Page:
Gilbert O’Sullivan is known for his interesting name and folky, soulful voice. He became famous during the 1960s. His contemporaries included Engelbert Humperdinck and Sir Tom Jones, who were also managed by Gordon Mills and helped Gilbert make it big. But it turned out Gordon made many changes to Gilbert to make him famous, including moulding his image.

Gordon famously made big changes to his acts, from changing their names to their hair, giving most of them a look which, frankly, looked like himself.

In the end, the look which was decided upon, as mentioned, looked very similar to Gordon himself, or the biggest of these artists, Sir Tom Jones.

Colin Macfarlane, a Tom Jones biographer, said: “It was crazy, but he [Gordon Mills] was great at changing people’s images and if you look at Tom where he started off compared to Tom up to the 1970s, Tom changed his appearance so he was almost a replica of Gordon Mills.

“That curly hair and hairy chest and he [Gordon] did was the same as Gilbert O’Sullivan.

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In fact, Gordon wrote a huge number of hits for acts like Cliff Richard, Johnny Kidd & The Pirates along with his own acts, co-writing Sir Tom’s first mega smash-hit, It’s Not Unusual.

But, as mentioned, Gordon also made his acts change their names into something more commercially viable.

Irish singer Gilbert O’Sullivan was born Raymond O’Sullivan in Waterford, Ireland in 1946.

The young singer tried to get big, but something was in the way and, in his infinite wisdom, Gordon decided he knew what this could be.


Mr Macfarlane said: “Alan [Woodward, Sir Tom’s cousin] told me a story about Gordon and Gilbert O’Sullivan, he was a young Irish guy and Gordon listened to him and said, ‘I’m going to mould you into something.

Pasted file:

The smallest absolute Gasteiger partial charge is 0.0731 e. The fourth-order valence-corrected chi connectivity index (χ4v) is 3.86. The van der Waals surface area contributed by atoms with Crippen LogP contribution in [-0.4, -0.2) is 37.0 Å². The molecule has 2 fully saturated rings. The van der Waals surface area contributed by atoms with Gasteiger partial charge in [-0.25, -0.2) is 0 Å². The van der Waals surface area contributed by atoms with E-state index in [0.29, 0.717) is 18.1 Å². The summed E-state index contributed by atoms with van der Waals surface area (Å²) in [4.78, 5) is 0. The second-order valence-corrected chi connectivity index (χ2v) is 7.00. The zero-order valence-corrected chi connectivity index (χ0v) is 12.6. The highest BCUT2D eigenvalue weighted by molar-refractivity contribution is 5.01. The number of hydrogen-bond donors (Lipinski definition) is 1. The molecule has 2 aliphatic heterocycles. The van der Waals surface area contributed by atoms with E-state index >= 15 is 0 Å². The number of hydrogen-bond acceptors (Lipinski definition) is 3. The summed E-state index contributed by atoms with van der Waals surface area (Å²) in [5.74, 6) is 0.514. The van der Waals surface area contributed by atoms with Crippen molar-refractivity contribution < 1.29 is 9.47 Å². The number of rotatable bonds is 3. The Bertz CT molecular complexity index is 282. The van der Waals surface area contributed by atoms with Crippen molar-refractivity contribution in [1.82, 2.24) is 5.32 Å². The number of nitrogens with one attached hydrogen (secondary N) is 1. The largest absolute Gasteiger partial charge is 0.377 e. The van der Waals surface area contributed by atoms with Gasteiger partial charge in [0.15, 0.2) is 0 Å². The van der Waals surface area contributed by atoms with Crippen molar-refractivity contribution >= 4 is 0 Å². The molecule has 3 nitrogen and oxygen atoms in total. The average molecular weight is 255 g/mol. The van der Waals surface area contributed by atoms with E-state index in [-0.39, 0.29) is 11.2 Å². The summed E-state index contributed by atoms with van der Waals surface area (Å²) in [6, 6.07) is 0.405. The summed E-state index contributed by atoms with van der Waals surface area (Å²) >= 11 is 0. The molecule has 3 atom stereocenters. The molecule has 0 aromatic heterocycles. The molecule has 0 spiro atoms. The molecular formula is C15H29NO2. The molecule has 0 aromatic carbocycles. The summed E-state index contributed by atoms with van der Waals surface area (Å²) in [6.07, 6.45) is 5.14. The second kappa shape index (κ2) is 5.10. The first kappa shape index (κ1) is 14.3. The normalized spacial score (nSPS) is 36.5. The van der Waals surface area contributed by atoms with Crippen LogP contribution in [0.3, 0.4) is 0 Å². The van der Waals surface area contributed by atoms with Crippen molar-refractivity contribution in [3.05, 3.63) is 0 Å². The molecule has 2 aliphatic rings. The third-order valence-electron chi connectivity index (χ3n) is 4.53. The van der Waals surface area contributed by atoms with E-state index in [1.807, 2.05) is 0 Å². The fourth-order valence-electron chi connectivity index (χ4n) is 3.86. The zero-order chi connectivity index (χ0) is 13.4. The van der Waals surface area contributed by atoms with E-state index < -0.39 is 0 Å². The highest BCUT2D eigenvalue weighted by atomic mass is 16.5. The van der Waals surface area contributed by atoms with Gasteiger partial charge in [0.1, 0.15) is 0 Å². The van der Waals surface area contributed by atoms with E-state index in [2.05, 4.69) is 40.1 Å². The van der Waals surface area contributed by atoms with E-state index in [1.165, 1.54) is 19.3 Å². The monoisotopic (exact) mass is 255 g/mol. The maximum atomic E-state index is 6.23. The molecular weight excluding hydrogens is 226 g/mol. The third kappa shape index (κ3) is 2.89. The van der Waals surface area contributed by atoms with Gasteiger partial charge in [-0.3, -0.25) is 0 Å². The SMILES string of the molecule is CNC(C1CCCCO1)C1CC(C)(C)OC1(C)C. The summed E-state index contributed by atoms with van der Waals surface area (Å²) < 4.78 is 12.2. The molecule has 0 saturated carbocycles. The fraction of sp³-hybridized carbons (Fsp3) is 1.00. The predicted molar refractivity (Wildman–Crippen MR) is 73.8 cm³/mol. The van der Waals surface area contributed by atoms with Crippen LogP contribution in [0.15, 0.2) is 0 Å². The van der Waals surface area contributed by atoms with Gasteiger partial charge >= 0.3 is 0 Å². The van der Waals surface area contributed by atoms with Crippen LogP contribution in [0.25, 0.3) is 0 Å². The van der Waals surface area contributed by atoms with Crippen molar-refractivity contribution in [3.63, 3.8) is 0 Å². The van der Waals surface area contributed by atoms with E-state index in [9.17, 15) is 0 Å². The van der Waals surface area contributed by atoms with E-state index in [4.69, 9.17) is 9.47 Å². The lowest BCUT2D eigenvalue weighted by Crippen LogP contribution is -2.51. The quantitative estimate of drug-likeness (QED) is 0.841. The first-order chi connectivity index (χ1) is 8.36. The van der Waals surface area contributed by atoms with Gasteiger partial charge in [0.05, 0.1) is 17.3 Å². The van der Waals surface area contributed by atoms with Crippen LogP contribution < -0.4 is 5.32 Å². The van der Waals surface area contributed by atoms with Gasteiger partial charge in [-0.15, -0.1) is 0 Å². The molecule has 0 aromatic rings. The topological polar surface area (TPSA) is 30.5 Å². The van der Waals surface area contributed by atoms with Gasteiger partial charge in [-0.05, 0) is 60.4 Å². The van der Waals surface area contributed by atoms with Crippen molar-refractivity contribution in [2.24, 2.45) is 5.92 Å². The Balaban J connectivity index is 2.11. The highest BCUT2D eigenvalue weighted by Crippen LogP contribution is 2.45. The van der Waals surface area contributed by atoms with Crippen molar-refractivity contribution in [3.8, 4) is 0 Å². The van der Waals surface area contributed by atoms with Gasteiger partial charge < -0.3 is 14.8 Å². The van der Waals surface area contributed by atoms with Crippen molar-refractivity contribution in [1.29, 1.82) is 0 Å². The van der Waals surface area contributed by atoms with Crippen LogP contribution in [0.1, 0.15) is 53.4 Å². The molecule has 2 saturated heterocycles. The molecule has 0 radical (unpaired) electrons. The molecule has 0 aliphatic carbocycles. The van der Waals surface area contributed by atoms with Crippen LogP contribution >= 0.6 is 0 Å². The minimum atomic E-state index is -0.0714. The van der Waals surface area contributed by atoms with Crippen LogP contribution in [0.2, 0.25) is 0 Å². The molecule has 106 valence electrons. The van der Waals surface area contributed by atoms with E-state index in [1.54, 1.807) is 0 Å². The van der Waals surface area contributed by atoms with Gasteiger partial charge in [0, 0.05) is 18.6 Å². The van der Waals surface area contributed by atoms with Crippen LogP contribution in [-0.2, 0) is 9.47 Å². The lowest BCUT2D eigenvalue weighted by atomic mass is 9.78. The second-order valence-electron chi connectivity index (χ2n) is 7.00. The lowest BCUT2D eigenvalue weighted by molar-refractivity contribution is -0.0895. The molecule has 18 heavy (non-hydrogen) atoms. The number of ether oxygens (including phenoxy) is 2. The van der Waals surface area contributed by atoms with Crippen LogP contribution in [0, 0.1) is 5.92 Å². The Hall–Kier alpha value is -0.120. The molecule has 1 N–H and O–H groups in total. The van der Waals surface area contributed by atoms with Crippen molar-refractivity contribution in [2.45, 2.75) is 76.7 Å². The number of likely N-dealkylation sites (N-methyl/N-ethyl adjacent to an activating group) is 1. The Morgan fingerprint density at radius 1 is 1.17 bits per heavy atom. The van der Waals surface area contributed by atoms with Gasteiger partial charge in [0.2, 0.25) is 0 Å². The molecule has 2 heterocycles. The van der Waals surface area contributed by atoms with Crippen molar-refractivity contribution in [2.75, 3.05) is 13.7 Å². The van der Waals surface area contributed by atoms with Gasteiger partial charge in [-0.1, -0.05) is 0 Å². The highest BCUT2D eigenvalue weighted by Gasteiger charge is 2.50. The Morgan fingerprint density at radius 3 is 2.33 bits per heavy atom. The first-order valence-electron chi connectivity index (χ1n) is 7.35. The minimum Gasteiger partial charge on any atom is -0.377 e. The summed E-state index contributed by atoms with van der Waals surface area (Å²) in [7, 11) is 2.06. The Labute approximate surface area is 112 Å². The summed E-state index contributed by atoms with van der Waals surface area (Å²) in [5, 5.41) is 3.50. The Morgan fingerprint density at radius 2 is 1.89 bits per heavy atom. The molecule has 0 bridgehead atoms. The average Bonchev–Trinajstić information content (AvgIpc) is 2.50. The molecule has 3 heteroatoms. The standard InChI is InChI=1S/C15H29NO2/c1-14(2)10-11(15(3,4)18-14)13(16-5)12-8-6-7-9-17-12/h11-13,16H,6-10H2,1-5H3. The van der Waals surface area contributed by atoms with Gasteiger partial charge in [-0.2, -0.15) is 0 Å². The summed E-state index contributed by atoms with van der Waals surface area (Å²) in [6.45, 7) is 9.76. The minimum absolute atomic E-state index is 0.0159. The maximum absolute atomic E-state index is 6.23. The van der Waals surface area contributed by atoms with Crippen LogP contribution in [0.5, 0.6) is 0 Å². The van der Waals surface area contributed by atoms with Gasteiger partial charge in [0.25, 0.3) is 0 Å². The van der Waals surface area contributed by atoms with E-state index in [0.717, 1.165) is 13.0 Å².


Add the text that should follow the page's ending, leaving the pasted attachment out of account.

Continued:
“’I turned Tommy Woodward into Tom Jones and Arnold Massey into Engelbert Humperdinck and I’m going to turn you into Gilbert O’Sullivan, not Gilbert And Sullivan, Gilbert O’Sullivan…”

The name is a play on the composers Gilbert and Sullivan, who were famed for their operetta works.

Some have suggested it was Stephen Shane, a CBS Records manager, who suggested the name change, however Gordon had prior form for this action with his acts.

Speaking at the time of his new book release, Sir Tom Jones: 80, Mr Macfarlane also explained how this image change affected Sir Tom.

When Sir Tom was first marketed, it was as a single, Welsh coal-miner, despite this being pretty far from the truth.

Later, however, his whole image was altered from a rough Welsh lad to a darling of the stage, with Gordon behind the entire thing.

Mr Macfarlane added: “But obviously before Tom went to America and became the big time he [Tom] would drink beer and maybe smoke woodbines, but when he became big, Gordon moulded him to become a cigar smoker and champagne drinker.

“He refined his image, Gordon was a genius, he was an absolute genius.”


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